1. Medicare for all talk suggests that government is going to cancel a entire industry and the government will be the single payer insurance collector by taxes or by direct charges monthly for health care

      The reason why Medicare was enacted for 65 and over was because over 50 years ago the insurance companies didn’t want to insure them or the insurance was so high nobody could afford it.

      So the government took over the sector of older people that insurance industry didn’t want.

      Now in talking about Medicare for all your talking about wiping out a entire industry of insurance companies in favor of government being the single payer insurer.

      I’m just saying that government taking over a entire industry, that already got higher profits for 50 years because government took over the high risk older people, is different than original take over of 65 and older 50 years ago.

      In other words, the insurance companies didn’t really want to insure the higher risk 65 and older. But the rest of the population they make money on.

      I find it hard to believe that government can just wipe out a entire industry without objection by that industry.

      While it true that the insurance companies charge way to much these days, it’s also true that the health care providers charge to much these days. It’s really a price fixing monopoly that charges 50 % more than other Countries.

      This gouging by health care and health insurance companies is what the real problem is.

      Saying that health care, free college, housing, day care ,abortions paid by government, and debt paid by government is a right is bizarre. I don’t think by any stretch that the intent of the Founding Fathers was that Government should take over industries, or pay for industries costs, or anything the government thinks it should supplement is right.

      Government bailed out the investment/banks when standing law should of bankrupted them, and many should of been put in jail. Now these culprits are operative and Casino Nation is alive and kicking and cortorting all economics.

      Our government is run by special interest combined with poor people’s demand for free shit, and other Countries demand for free shit,( think Mexico).

      The left wingers keep saying that their policies are what America is. I think these policies come right from the Communist Manifesto, and 101 ways on how to take over a capitalist Nation.

      1. I agree with basically everything you are saying, especially that it’s insane to use the word “right” for these things.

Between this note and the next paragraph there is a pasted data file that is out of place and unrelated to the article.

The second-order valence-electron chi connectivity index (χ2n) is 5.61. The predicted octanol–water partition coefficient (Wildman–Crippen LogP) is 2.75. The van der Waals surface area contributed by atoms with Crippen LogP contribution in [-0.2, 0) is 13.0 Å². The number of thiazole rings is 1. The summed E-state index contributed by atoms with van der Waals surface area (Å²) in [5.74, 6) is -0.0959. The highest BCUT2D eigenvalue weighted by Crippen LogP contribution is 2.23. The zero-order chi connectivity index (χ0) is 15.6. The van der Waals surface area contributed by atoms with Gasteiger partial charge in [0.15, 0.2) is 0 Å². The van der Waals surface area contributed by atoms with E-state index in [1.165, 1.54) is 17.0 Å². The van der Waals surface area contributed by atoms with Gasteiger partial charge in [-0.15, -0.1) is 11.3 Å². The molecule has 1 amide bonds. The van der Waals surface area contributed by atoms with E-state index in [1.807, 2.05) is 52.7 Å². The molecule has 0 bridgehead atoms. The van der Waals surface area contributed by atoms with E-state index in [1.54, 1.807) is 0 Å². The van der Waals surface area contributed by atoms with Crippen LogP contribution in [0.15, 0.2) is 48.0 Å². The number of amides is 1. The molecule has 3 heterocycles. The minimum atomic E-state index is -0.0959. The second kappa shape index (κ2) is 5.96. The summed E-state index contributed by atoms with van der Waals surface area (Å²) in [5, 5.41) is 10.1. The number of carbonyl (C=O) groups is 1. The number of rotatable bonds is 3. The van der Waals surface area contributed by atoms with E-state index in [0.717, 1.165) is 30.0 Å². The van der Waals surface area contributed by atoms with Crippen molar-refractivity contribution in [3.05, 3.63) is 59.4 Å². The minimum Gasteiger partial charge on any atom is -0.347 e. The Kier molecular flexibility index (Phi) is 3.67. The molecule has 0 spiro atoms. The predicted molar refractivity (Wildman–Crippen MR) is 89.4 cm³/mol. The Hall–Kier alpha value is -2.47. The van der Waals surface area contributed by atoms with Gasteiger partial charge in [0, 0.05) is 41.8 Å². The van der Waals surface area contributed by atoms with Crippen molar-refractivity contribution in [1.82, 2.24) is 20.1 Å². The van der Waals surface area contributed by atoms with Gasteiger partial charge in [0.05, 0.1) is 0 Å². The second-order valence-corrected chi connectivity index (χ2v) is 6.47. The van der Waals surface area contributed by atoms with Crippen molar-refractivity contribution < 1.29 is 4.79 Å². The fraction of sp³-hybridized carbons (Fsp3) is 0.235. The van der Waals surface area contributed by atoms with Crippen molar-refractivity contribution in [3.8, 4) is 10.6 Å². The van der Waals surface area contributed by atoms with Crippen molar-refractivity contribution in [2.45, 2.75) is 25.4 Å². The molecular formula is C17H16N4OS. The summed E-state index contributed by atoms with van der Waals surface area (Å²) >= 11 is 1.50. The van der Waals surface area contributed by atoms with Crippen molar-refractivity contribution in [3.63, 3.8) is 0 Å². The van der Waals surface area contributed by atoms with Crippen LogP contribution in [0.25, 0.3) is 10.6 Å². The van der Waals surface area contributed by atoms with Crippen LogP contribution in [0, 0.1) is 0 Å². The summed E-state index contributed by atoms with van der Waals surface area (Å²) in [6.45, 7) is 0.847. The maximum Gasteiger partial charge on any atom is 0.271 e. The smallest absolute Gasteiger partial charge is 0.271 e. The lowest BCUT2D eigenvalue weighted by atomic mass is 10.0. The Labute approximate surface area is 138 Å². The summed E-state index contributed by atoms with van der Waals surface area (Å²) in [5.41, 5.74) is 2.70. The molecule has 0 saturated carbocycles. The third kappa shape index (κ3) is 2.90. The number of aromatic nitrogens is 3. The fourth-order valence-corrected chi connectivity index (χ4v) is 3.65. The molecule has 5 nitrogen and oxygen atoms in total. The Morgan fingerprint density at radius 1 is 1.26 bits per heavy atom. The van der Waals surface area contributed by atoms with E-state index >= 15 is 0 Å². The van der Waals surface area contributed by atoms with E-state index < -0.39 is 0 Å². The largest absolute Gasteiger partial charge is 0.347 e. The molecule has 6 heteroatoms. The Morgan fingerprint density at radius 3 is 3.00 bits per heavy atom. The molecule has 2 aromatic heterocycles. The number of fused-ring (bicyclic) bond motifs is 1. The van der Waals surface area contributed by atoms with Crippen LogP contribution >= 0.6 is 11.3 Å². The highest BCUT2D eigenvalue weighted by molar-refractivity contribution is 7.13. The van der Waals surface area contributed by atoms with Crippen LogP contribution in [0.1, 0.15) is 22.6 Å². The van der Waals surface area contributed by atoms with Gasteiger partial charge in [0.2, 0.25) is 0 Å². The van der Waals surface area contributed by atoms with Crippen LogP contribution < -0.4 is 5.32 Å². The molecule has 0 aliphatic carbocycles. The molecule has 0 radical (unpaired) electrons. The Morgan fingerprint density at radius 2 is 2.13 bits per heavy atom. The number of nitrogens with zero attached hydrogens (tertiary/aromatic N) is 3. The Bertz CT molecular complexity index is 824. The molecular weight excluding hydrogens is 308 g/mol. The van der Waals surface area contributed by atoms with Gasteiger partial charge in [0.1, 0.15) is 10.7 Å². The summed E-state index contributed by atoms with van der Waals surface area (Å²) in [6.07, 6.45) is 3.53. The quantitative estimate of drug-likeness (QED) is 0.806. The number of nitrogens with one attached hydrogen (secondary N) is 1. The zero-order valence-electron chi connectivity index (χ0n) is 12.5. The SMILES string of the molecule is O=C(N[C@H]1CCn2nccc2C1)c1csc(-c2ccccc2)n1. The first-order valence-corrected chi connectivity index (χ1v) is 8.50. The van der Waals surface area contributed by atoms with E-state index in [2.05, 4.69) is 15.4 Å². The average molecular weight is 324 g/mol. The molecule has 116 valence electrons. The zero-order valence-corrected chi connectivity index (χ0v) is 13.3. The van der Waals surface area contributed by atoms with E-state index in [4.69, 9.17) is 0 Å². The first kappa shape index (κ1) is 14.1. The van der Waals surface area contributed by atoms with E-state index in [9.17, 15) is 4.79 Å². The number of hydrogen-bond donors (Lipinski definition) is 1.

I find it hard to believe that government can just wipe out a entire industry without objection by that industry.

        There’s plenty of objection. But it’s behind the scenes. And lots of effort to make sure the money keeps flowing to the well connected even if it needs to be called something else.

        Personally I would love to see the insurance companies get what they deserve after decades of taking advantage of the situation…which is the primary reason I’m willing to listen to non-capitalist ideas in the health care area. It’s one place that might make sense as a regulated utility like the power companies.

        1. The great irony is that about 2/3 of health care spending is already being done by the government (1/3 medicare, 1/3 medicaid), but they lack the muscle to be able to reign in costs. For instance, medicare is prohibited from negotiating drug costs.

        2. “Personally I would love to see the insurance companies get what they deserve after decades of taking advantage of the situation…”

          The insurance companies have to sit-back and watch their beneficiaries use harmful products, e.g., alcohol, tobacco, soda pop, processed foods saturated with high fructose corn syrup, etc., and they can’t impose ranking measures such as the body mass index to curb costs. That said, I am all for high taxes on these harmful products to help fund single payer healthcare.

          1. That said, I am all for high taxes on these harmful products to help fund single payer healthcare.

            We very much agree on that point.

      2. “In other words, the insurance companies didn’t really want to insure the higher risk 65 and older. But the rest of the population they make money on.”

        Would you describe this as an instance in which the free market doesn’t work?

        1. Would you describe this as an instance in which the free market doesn’t work?